Justice, at least to the degree it can be, is finally being served in the case of Lynn M. DeJac Peters.
A $2.7 million settlement has been reached in DeJac Peters’ wrongful-conviction case between her and New York State. The state finally did right by this woman in settling with her, but only after years of delay.
DeJac Peters, certainly no candidate for mother of the year, spent 14 years in prison for the murder of her daughter – a crime she did not commit. She won her freedom in 2007, and for years the State Attorney General’s Office dragged out negotiations on a settlement agreement. In his defense, Attorney General Eric Schneiderman was trying to get the best deal possible for the state’s taxpayers, but this was a case that demanded swifter resolution.
DeJac Peters was released from prison after a new autopsy concluded that her 13-year-old daughter, Crystallyn M. Girard, did not die of strangulation, but of a cocaine overdose.
As reported, the State Attorney General’s Office and DeJac Peters’ lead attorney, Steven M. Cohen, had been millions of dollars apart since then in negotiations on an appropriate settlement.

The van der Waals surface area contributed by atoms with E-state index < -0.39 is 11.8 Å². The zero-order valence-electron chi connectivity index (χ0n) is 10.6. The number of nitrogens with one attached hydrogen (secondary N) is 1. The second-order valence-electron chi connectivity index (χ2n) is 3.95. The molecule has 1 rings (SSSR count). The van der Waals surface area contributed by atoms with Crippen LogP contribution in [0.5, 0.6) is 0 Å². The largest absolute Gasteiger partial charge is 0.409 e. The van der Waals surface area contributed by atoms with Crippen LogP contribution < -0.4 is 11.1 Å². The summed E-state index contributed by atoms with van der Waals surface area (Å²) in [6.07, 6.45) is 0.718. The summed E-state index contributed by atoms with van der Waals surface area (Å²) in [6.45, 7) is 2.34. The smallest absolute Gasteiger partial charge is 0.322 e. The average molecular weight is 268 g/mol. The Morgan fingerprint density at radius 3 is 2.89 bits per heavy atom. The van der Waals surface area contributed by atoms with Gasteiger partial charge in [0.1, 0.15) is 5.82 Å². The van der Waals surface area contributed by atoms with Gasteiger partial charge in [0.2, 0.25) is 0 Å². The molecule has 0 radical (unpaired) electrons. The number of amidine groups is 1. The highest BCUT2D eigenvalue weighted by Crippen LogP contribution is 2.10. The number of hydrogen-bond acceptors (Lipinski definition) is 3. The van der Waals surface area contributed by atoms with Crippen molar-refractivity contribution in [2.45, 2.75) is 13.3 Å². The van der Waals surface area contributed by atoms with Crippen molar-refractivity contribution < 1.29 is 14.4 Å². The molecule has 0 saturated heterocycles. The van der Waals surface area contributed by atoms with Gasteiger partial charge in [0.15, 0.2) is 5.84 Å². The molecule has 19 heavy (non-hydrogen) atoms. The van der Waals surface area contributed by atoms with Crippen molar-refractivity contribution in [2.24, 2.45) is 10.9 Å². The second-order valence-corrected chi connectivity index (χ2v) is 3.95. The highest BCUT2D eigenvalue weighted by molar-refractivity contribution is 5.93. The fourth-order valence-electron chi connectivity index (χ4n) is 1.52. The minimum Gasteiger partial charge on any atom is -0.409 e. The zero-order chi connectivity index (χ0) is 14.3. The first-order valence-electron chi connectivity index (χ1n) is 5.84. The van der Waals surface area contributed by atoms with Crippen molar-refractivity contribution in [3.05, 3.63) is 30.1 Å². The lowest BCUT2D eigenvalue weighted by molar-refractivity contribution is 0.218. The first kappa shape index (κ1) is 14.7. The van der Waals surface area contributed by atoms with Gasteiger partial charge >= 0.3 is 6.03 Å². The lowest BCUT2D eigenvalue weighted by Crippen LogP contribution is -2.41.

Now Cohen says new evidence was discovered Sept. 28 that leaves no doubt that an ex-boyfriend of DeJac Peters, Dennis P. Donohue, committed the slaying.
The miracle of DNA testing years after the crime showed that Donohue had been in the girl’s bedroom before her body was found. Donohue is currently in state prison serving 25 years to life for the murder of Buffalo resident Joan Giambra, murdered nine months after Crystallyn was killed. Cohen points to the obvious miscarriage of justice done to his client that allowed the real killer to remain at large and able to kill again.
DeJac Peters spent years behind bars, wrongfully convicted of committing an unthinkable crime against her own child. While she was incarcerated, others raised her twin sons and another son.
She was not a good mother. She preferred the party life to caring for her daughter. But that fact should never have outweighed the terrible injustice done to her.
The state has enormous power in its ability to incarcerate someone for a crime. But with that power comes the responsibility to get it right. Getting it wrong, and costing a woman nearly 14 years of her life, is unconscionable.
Unfortunately, money is the only way to compensate the victim of this kind of error. And while it certainly takes two to reach a settlement, five years is too long to wait to right such a wrong.
DeJac Peters’ attorneys have suits pending against Erie County and the City of Buffalo. In addition, her attorneys are suing several individuals including then Erie County District Attorney Frank J. Clark III in federal court. Those suits will surely add many more years to the wait for a final resolution of this case.
Just as in other wrongful conviction cases – DeJac Peters was released only months after Anthony Capozzi was freed after 21 years in prison on a wrongful conviction – this should be a hard lesson for prosecutors to examine all the possibilities.